Something as simple and enjoyable as a Friday night watching high school football certainly can make one wax nostalgic.
For many years during the 1990s, I was a sports reporter on the sidelines, laden with 35mm camera and bag, clutching pen and notebook, often engaged in a losing battle against cold, rain and wind while the local team – be it high schools such as Puyallup, Enumclaw or Franklin Pierce, or small-college programs Central Washington University and Pacific Lutheran – battled it out the with opposition.
This past Friday night happened to be the first high school football game I’d attended in a long time and the first involving Sequim since 1984. I saw a disciplined, well-coached and speedy Wolves team demolish the Washington Patriots 42-14 with commendable effort and execution for a season opener.
The high school football has, like the game’s higher tiers, evolved remarkably over 45 years – much more passing, no huddle, the spread offense – but some things haven’t altered a bit here: the flocks of girls moving in a constant stream along the foot of the stands, seemingly oblivious to the score; the band playing our much-beloved Sequim High School fight song; the smell of the grass, the scent becoming ever stronger as cleats tear at the turf; that wonderful transition early in the season from natural sunlight to full-blown stadium lighting, with Burnt Hill overlooking it all.
I was a newly minted seventh-grader at Sequim Junior High School in 1974, and my dad would take the family to Sequim football games. The field was situated about where the baseball diamonds are, just west-southwest of the gym, with the home stands facing toward the Olympics.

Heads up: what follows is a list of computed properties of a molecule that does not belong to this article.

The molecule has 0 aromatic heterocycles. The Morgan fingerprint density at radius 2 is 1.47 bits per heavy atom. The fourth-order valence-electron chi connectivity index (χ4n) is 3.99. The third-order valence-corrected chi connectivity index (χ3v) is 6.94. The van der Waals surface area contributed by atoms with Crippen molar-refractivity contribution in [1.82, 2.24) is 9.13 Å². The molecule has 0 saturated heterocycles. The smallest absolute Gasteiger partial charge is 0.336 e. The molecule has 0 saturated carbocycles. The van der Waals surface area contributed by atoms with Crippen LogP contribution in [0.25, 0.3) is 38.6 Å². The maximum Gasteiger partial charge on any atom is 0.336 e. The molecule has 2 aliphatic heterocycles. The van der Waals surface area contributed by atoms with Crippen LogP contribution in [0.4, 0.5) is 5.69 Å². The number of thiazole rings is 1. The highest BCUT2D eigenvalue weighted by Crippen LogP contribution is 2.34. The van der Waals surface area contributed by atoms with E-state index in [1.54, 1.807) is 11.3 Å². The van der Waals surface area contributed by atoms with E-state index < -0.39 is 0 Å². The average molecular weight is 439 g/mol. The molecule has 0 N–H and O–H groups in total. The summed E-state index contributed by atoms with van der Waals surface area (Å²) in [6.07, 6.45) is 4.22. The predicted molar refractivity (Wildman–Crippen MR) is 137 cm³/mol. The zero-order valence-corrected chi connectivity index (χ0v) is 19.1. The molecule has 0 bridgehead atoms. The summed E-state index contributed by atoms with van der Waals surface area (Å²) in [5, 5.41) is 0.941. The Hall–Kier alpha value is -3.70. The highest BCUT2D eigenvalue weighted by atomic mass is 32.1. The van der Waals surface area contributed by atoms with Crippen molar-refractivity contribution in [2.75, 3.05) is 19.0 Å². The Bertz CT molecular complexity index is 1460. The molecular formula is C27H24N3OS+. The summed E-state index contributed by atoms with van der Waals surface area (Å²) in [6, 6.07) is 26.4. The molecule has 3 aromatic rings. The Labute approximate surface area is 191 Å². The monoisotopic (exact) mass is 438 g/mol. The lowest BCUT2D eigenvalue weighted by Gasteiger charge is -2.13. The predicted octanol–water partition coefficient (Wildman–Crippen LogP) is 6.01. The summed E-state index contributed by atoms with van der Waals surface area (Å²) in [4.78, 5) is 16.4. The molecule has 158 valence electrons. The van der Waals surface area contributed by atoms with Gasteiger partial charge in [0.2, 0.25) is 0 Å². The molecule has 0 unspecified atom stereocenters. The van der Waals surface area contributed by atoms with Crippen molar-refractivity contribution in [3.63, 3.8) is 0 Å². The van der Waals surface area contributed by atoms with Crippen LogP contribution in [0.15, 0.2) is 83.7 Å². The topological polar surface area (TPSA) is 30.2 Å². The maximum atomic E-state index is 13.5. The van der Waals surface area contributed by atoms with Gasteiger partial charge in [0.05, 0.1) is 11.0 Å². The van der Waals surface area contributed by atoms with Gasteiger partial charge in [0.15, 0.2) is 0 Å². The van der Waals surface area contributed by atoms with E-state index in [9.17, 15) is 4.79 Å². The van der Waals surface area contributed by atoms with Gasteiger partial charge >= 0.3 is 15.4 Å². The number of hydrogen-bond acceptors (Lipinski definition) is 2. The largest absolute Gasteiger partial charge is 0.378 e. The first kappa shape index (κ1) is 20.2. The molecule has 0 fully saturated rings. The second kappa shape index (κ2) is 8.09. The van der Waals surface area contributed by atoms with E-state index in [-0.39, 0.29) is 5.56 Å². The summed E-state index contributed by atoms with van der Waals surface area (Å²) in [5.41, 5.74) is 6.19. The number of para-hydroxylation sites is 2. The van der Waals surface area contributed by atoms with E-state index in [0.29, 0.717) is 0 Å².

To say the Wolves struggled in the mid-1970s would be the most compassionate description I can offer. Following a strong 6-3 effort in 1972, over the next four seasons Sequim was triumphant in just nine games. Five of those victories came in 1975 under first-year head coach Doug Adkins, that season’s Olympic League coach of the year recipient. I’d wager during that four-year stretch, every opponent circled Sequim on its schedule, confident of a win.
You may recall streaking was all the rage in mid-1970s, and even in little ol’ Sequim the dashing coureurs sans vetements were seen. Not only were streakers often the fastest guys on the field during their fleeting 15 seconds of notoriety, but of a given Friday night they may even have garnered more total rushing yards than the Wolves put into the stat book. Yep, things sometimes appeared that bleak.
The football gods however once again smiled on the Wolves in 1977. Adkins coached his squad to a 7-2 mark, then departed, and Barry Wheeler stepped in as head coach of the ascendant Wolves. With Tony Shea leading a bruising rushing game, garnering 1,007 yards, Sequim pounded opponents for 2,057 total yards on the ground, averaging just over 257 rushing yards per game while going 9-0 in 1978. Wheeler’s Wolves captured the school’s first-ever state football playoff berth, only to fall to 21-0 to Hoquiam in the opening round.
Despite the sour taste of defeat, that 1978 campaign was heady stuff for our community: the first-ever undefeated regular-season record, the first-ever playoff appearance, a rushing offense that still shows up in the regional record books, a year that set the benchmark for future Wolves squads.
If you happen to see a tall middle-aged guy in the stands this season appearing a bit reflective at times, that’ll probably be me, reminiscing with a warm inner glow about what once was all those years ago – the joys and the frustrations – while enjoying what is now, namely this: no one looks forward to seeing the Sequim Wolves on their schedule.
Paul Schmidt first moved to Sequim in 1974 and is a graduate of Sequim High School. He and his wife returned to Sequim in 2018. His first career was in journalism. He currently works in the railroad industry.